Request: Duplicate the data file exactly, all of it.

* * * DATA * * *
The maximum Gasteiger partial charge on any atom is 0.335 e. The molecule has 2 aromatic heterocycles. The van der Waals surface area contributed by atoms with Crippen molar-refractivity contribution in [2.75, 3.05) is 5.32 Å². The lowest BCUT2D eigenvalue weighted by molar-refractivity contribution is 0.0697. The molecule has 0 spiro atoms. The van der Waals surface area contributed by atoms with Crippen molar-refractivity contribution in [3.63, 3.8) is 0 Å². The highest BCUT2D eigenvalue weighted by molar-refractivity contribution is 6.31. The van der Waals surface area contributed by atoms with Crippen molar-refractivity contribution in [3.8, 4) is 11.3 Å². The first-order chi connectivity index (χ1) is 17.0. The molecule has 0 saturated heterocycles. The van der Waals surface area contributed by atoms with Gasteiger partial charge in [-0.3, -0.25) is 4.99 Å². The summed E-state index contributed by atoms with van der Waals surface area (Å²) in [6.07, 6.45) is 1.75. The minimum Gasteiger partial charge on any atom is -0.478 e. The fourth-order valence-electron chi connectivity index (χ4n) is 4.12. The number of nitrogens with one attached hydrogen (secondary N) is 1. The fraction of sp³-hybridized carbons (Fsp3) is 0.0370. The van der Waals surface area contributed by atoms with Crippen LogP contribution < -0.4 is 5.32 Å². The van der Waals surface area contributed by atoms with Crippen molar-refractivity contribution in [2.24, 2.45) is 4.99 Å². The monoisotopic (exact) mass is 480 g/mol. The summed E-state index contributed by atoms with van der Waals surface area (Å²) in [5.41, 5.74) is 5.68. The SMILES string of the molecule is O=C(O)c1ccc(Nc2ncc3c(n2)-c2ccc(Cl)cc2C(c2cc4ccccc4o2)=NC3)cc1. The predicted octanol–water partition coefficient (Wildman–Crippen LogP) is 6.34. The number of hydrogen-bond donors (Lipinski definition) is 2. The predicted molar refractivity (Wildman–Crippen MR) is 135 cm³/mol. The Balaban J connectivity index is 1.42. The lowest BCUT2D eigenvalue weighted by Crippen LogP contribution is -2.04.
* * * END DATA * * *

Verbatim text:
The maximum Gasteiger partial charge on any atom is 0.335 e. The molecule has 2 aromatic heterocycles. The van der Waals surface area contributed by atoms with Crippen molar-refractivity contribution in [2.75, 3.05) is 5.32 Å². The lowest BCUT2D eigenvalue weighted by molar-refractivity contribution is 0.0697. The molecule has 0 spiro atoms. The van der Waals surface area contributed by atoms with Crippen molar-refractivity contribution in [3.63, 3.8) is 0 Å². The highest BCUT2D eigenvalue weighted by molar-refractivity contribution is 6.31. The van der Waals surface area contributed by atoms with Crippen molar-refractivity contribution in [3.8, 4) is 11.3 Å². The first-order chi connectivity index (χ1) is 17.0. The molecule has 0 saturated heterocycles. The van der Waals surface area contributed by atoms with Gasteiger partial charge in [-0.3, -0.25) is 4.99 Å². The summed E-state index contributed by atoms with van der Waals surface area (Å²) in [6.07, 6.45) is 1.75. The minimum Gasteiger partial charge on any atom is -0.478 e. The fourth-order valence-electron chi connectivity index (χ4n) is 4.12. The number of nitrogens with one attached hydrogen (secondary N) is 1. The fraction of sp³-hybridized carbons (Fsp3) is 0.0370. The van der Waals surface area contributed by atoms with Crippen LogP contribution < -0.4 is 5.32 Å². The van der Waals surface area contributed by atoms with Crippen molar-refractivity contribution in [2.24, 2.45) is 4.99 Å². The monoisotopic (exact) mass is 480 g/mol. The summed E-state index contributed by atoms with van der Waals surface area (Å²) in [5.41, 5.74) is 5.68. The SMILES string of the molecule is O=C(O)c1ccc(Nc2ncc3c(n2)-c2ccc(Cl)cc2C(c2cc4ccccc4o2)=NC3)cc1. The predicted octanol–water partition coefficient (Wildman–Crippen LogP) is 6.34. The number of hydrogen-bond donors (Lipinski definition) is 2. The predicted molar refractivity (Wildman–Crippen MR) is 135 cm³/mol. The Balaban J connectivity index is 1.42. The lowest BCUT2D eigenvalue weighted by Crippen LogP contribution is -2.04.